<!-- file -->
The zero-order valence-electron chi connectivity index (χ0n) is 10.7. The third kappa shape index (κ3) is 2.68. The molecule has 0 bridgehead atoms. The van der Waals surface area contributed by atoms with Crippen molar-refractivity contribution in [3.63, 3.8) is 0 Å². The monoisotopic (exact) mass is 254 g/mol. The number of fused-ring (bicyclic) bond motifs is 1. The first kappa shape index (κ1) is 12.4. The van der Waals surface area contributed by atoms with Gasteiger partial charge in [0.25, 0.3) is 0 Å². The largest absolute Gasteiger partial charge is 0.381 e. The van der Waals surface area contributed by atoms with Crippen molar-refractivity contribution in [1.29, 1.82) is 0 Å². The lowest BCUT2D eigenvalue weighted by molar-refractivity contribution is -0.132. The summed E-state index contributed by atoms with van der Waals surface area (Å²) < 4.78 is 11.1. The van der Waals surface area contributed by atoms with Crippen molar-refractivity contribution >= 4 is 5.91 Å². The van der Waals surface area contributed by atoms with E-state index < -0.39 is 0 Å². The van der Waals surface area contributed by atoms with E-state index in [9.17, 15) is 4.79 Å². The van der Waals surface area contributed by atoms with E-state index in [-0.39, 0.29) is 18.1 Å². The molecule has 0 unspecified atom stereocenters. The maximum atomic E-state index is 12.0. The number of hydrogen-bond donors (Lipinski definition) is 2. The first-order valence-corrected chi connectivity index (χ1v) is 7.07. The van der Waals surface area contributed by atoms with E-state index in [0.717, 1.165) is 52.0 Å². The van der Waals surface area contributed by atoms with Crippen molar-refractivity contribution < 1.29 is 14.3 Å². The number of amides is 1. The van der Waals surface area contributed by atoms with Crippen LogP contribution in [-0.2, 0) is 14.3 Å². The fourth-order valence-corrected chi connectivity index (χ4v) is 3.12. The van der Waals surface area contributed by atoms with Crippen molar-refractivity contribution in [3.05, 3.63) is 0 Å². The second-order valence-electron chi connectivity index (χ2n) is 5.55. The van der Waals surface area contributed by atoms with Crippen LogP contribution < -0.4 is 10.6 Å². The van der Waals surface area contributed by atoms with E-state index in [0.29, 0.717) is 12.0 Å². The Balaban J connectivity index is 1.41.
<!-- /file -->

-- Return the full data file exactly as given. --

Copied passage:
The zero-order valence-electron chi connectivity index (χ0n) is 10.7. The third kappa shape index (κ3) is 2.68. The molecule has 0 bridgehead atoms. The van der Waals surface area contributed by atoms with Crippen molar-refractivity contribution in [3.63, 3.8) is 0 Å². The monoisotopic (exact) mass is 254 g/mol. The number of fused-ring (bicyclic) bond motifs is 1. The first kappa shape index (κ1) is 12.4. The van der Waals surface area contributed by atoms with Gasteiger partial charge in [0.25, 0.3) is 0 Å². The largest absolute Gasteiger partial charge is 0.381 e. The van der Waals surface area contributed by atoms with Crippen molar-refractivity contribution in [1.29, 1.82) is 0 Å². The lowest BCUT2D eigenvalue weighted by molar-refractivity contribution is -0.132. The summed E-state index contributed by atoms with van der Waals surface area (Å²) < 4.78 is 11.1. The van der Waals surface area contributed by atoms with Crippen molar-refractivity contribution >= 4 is 5.91 Å². The van der Waals surface area contributed by atoms with E-state index < -0.39 is 0 Å². The van der Waals surface area contributed by atoms with E-state index in [9.17, 15) is 4.79 Å². The van der Waals surface area contributed by atoms with E-state index in [-0.39, 0.29) is 18.1 Å². The molecule has 0 unspecified atom stereocenters. The maximum atomic E-state index is 12.0. The number of hydrogen-bond donors (Lipinski definition) is 2. The first-order valence-corrected chi connectivity index (χ1v) is 7.07. The van der Waals surface area contributed by atoms with E-state index in [0.717, 1.165) is 52.0 Å². The van der Waals surface area contributed by atoms with Crippen molar-refractivity contribution < 1.29 is 14.3 Å². The number of amides is 1. The van der Waals surface area contributed by atoms with Crippen LogP contribution in [-0.2, 0) is 14.3 Å². The fourth-order valence-corrected chi connectivity index (χ4v) is 3.12. The van der Waals surface area contributed by atoms with Crippen molar-refractivity contribution in [3.05, 3.63) is 0 Å². The second-order valence-electron chi connectivity index (χ2n) is 5.55. The van der Waals surface area contributed by atoms with Crippen LogP contribution < -0.4 is 10.6 Å². The van der Waals surface area contributed by atoms with E-state index in [0.29, 0.717) is 12.0 Å². The Balaban J connectivity index is 1.41.